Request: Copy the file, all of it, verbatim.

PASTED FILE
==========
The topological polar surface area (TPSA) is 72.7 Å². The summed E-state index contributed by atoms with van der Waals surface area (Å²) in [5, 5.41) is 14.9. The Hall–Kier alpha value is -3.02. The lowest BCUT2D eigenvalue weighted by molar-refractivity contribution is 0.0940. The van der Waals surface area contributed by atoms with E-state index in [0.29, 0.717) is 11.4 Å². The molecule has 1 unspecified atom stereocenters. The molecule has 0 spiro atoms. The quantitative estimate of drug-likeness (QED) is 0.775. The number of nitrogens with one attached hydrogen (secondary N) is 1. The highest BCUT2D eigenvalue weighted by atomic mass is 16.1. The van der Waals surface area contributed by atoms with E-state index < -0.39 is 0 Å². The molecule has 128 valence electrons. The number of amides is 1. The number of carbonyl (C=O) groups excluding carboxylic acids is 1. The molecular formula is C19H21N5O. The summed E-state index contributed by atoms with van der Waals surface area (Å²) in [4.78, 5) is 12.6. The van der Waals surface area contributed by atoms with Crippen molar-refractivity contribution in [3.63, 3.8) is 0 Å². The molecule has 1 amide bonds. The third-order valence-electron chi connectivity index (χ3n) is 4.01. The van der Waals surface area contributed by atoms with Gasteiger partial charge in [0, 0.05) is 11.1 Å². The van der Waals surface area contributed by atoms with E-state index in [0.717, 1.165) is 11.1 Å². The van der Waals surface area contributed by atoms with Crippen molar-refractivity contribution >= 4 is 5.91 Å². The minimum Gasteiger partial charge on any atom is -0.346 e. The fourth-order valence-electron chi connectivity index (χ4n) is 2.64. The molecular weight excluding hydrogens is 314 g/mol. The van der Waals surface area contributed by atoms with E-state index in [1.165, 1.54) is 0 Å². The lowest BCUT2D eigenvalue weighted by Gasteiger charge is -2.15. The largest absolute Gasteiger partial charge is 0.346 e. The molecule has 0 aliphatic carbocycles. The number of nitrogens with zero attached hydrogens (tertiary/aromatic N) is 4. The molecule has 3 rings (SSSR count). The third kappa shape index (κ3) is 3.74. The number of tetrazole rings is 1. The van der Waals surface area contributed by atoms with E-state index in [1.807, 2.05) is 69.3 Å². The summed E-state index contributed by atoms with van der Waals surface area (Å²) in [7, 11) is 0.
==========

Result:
The topological polar surface area (TPSA) is 72.7 Å². The summed E-state index contributed by atoms with van der Waals surface area (Å²) in [5, 5.41) is 14.9. The Hall–Kier alpha value is -3.02. The lowest BCUT2D eigenvalue weighted by molar-refractivity contribution is 0.0940. The van der Waals surface area contributed by atoms with E-state index in [0.29, 0.717) is 11.4 Å². The molecule has 1 unspecified atom stereocenters. The molecule has 0 spiro atoms. The quantitative estimate of drug-likeness (QED) is 0.775. The number of nitrogens with one attached hydrogen (secondary N) is 1. The highest BCUT2D eigenvalue weighted by atomic mass is 16.1. The van der Waals surface area contributed by atoms with E-state index < -0.39 is 0 Å². The molecule has 128 valence electrons. The number of amides is 1. The number of carbonyl (C=O) groups excluding carboxylic acids is 1. The molecular formula is C19H21N5O. The summed E-state index contributed by atoms with van der Waals surface area (Å²) in [4.78, 5) is 12.6. The van der Waals surface area contributed by atoms with Crippen molar-refractivity contribution in [3.63, 3.8) is 0 Å². The molecule has 1 amide bonds. The third-order valence-electron chi connectivity index (χ3n) is 4.01. The van der Waals surface area contributed by atoms with Gasteiger partial charge in [0, 0.05) is 11.1 Å². The van der Waals surface area contributed by atoms with E-state index in [0.717, 1.165) is 11.1 Å². The van der Waals surface area contributed by atoms with Crippen molar-refractivity contribution >= 4 is 5.91 Å². The minimum Gasteiger partial charge on any atom is -0.346 e. The fourth-order valence-electron chi connectivity index (χ4n) is 2.64. The molecular weight excluding hydrogens is 314 g/mol. The van der Waals surface area contributed by atoms with E-state index in [1.165, 1.54) is 0 Å². The lowest BCUT2D eigenvalue weighted by Gasteiger charge is -2.15. The largest absolute Gasteiger partial charge is 0.346 e. The molecule has 0 aliphatic carbocycles. The number of nitrogens with zero attached hydrogens (tertiary/aromatic N) is 4. The molecule has 3 rings (SSSR count). The third kappa shape index (κ3) is 3.74. The number of tetrazole rings is 1. The van der Waals surface area contributed by atoms with E-state index in [1.807, 2.05) is 69.3 Å². The summed E-state index contributed by atoms with van der Waals surface area (Å²) in [7, 11) is 0.